Jean-Paul Sartre addressing students at La Sorbonne, May 1968 Claude Dityvon
Today I'll be mainly blogging about philosophy. It’s a viscous subject, especially for those who don’t roll that way naturally, but it’s the method by which we get to the deepest understanding of things and I guess it is for that reason that it will always be there, behind the scenes; at the back of things . Anyway, in this piece I hope to use philosophy to arrive at insights about my work approach Lumiere, and a little bit about work in the IT service industry. We love a bit of diversity here!
Some of you will have heard me bang on about the way in which workers are characterised in deterministic terms by the work models which are used today. However, the truth is that as workers (and people), we remain in actual fact, free. That is, we possess the human freedom of the kind that Immanuel Kant and Jean-Paul Sartre wrote about in some depth. In everyday terms, we can translate this into idea of the freedom that we still enjoy to tell our boss to stick his or her job, and that to choose poverty instead of comfort, self-respect instead of self-imposed wage-slavery, and authenticity instead of what the existentialists call "bad faith".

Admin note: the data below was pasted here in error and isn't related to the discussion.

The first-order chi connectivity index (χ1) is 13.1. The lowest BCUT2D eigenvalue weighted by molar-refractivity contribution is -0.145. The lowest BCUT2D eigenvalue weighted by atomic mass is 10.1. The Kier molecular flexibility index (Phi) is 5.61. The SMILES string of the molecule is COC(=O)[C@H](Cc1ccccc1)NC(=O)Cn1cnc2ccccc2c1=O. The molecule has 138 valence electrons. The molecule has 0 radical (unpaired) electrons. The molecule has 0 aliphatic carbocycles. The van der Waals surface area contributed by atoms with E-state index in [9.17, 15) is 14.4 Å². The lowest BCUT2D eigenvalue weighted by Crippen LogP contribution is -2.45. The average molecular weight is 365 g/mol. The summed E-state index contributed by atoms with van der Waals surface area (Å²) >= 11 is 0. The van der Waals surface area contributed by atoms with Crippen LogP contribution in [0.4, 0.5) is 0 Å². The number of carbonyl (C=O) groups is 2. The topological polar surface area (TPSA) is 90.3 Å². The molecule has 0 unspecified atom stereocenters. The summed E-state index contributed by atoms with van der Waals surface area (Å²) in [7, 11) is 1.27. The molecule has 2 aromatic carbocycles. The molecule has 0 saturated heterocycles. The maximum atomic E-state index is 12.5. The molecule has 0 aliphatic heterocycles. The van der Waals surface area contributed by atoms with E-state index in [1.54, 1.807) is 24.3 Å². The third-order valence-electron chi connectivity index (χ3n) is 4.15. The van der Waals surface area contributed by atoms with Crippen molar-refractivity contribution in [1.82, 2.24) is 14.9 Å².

Not too many of us (in modern western societies at least) are willing to live in this manner, and the subtext of many philosophical texts – including Kierkegaard and the twentieth century existentialists - is an exhortation to us to find the necessary courage to do so. Despite cowardice, myopia and other excuses that we may make, this human freedom remains available to us whether or not we exercise it in the ways in which these thinkers would think admirable.